This book has another, much longer, subtitle, “Inside the Lies That Put the White House on Trial and Betrayed My Wife’s CIA Identity”. It is a solid contribution to my project of understanding the history I lived through. I was born the same year as the author, who died in 2019.
The US Foreign Service hired Wilson because he was fluent in French, and possibly because he was “handy”, having worked as a carpenter. They initially assigned him to administer aid in Niger, which suffered from drought.
Wilson was gregarious, in the best sense, forming friendships readily. He grew to love Africa, and wished Americans understood it better.
Wilson’s diplomatic career spanned service in six different sub-Saharan countries, two of which he served as ambassador. He later worked in Iraq as leading US government representative during the Iraqi conquest of Kuwait, risking his life to get Americans safely away before the first Iraq war (Desert Storm) exploded in 1991. He retired from the Foreign Service in 1998.
Given his breadth of experience and his political visibility after retirement, a memoir was certainly to be expected. But Wilson is one of those men best known for the person he married. He was “Mr. Valerie Plame”. Why did the administration of President George W Bush “blow the cover” of Valerie Plame, a CIA operative (spy) whose specialty was weapons of mass destruction (WMD)? I reviewed Ms. Plame’s memoir at the link below.
Long story… Bush wanted to invade Iraq and depose Saddam Hussein. He told the American people that Hussein had WMDs, and we went to war (Operation Iraqi Freedom) in 2003. THE WEAPONS WERE NEVER FOUND. Wilson was very public about the fact that President Bush knew they didn’t exist. Bush allowed Plame to be “outed” as a way to discredit Wilson, an unethical and destructive action.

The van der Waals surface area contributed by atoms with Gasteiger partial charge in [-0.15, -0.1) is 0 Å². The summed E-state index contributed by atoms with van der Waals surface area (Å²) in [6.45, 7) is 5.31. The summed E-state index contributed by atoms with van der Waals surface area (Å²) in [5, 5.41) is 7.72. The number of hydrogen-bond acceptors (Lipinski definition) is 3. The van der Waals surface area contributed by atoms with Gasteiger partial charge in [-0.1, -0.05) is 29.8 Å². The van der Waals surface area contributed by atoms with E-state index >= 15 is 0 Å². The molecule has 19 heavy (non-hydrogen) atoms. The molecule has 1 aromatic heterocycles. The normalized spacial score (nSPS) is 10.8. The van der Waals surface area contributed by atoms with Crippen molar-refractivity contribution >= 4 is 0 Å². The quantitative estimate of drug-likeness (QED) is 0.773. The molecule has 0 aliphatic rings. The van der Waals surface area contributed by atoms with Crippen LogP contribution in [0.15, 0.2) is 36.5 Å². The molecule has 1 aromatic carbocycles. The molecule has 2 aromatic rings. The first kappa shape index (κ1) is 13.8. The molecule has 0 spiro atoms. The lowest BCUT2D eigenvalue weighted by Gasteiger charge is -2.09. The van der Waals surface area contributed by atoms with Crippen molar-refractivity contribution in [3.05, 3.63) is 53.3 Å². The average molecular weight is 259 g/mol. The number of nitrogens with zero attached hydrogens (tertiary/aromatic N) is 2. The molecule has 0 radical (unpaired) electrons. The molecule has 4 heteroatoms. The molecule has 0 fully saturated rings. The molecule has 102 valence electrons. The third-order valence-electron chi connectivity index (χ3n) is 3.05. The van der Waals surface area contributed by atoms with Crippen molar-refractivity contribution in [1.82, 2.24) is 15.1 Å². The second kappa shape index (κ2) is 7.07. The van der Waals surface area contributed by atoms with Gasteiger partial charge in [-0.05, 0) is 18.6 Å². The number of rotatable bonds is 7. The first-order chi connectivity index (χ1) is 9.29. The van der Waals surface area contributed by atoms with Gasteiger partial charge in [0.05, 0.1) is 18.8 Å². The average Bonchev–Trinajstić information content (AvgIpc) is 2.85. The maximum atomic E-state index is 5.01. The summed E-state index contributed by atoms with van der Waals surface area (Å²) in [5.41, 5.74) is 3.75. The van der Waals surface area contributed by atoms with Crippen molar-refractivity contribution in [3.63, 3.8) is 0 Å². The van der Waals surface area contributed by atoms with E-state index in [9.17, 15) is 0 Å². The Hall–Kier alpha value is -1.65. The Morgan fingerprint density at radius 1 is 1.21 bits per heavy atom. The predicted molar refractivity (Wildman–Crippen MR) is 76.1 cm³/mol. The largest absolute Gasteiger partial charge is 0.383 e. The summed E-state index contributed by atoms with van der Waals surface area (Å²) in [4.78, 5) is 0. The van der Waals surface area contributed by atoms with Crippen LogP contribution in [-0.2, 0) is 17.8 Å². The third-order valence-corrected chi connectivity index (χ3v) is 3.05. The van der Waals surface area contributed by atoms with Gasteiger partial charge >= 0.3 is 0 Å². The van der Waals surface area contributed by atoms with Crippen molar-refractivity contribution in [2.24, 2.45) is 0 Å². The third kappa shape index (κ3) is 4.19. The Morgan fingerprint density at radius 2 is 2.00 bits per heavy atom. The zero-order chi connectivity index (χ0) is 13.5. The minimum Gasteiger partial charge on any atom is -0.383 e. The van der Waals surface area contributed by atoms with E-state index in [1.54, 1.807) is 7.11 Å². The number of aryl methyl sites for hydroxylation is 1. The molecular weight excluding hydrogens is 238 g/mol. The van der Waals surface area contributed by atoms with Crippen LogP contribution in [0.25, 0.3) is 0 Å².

Wilson was convinced that action short of war (diplomacy, sanctions, airspace interdictions, UN pressure, etc) could have led to regime change in Iraq without invasion and occupation. After all, two major “revolutions” of immense global importance had taken place in the preceding decade. The Soviet Union dissolved in 1991 and South Africa ended apartheid and embraced democracy in 1994. During each of these radical changes, war was avoided.
Wilson was not a pacifist. He said he was opposed to “stupid war”. He approved of Desert Storm because it was conducted by an international coalition, supported by the American public and had a clear, limited goal – to get Iraq out of Kuwait. Operation Iraqi Freedom was preemptive (against an unconfirmed threat), unilateral and without a clear goal. Only once in the book does he use the “Q-word”, quagmire.
Contemporary note… Wilson points out that a major red flag in the run-up to the second Iraq War (Operation Iraqi Freedom) was lack of an occupation PLAN. Sound familiar?
Wilson would be furious about our current struggles with the Covid pandemic and the recent insurrection. Certainly he would not be silent.